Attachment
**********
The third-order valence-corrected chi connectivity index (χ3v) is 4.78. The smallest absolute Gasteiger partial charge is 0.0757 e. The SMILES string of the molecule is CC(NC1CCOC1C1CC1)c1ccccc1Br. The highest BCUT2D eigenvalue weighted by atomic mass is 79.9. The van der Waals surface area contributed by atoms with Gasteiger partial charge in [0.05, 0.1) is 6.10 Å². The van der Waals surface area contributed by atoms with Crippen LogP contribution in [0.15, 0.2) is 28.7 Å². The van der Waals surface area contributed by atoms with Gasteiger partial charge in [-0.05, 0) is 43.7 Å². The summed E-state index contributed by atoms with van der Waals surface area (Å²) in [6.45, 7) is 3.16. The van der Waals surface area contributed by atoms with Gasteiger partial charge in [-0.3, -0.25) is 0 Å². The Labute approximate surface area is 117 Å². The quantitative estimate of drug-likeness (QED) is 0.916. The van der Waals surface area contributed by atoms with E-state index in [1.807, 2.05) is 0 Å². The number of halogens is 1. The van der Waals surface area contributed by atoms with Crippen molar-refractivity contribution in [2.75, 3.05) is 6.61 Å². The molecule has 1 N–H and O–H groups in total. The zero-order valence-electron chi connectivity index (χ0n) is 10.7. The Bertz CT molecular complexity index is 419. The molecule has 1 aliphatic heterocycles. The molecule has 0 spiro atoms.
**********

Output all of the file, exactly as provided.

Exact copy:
The third-order valence-corrected chi connectivity index (χ3v) is 4.78. The smallest absolute Gasteiger partial charge is 0.0757 e. The SMILES string of the molecule is CC(NC1CCOC1C1CC1)c1ccccc1Br. The highest BCUT2D eigenvalue weighted by atomic mass is 79.9. The van der Waals surface area contributed by atoms with Gasteiger partial charge in [0.05, 0.1) is 6.10 Å². The van der Waals surface area contributed by atoms with Crippen LogP contribution in [0.15, 0.2) is 28.7 Å². The van der Waals surface area contributed by atoms with Gasteiger partial charge in [-0.05, 0) is 43.7 Å². The summed E-state index contributed by atoms with van der Waals surface area (Å²) in [6.45, 7) is 3.16. The van der Waals surface area contributed by atoms with Gasteiger partial charge in [-0.3, -0.25) is 0 Å². The Labute approximate surface area is 117 Å². The quantitative estimate of drug-likeness (QED) is 0.916. The van der Waals surface area contributed by atoms with E-state index in [1.807, 2.05) is 0 Å². The number of halogens is 1. The van der Waals surface area contributed by atoms with Crippen molar-refractivity contribution in [2.75, 3.05) is 6.61 Å². The molecule has 1 N–H and O–H groups in total. The zero-order valence-electron chi connectivity index (χ0n) is 10.7. The Bertz CT molecular complexity index is 419. The molecule has 1 aliphatic heterocycles. The molecule has 0 spiro atoms.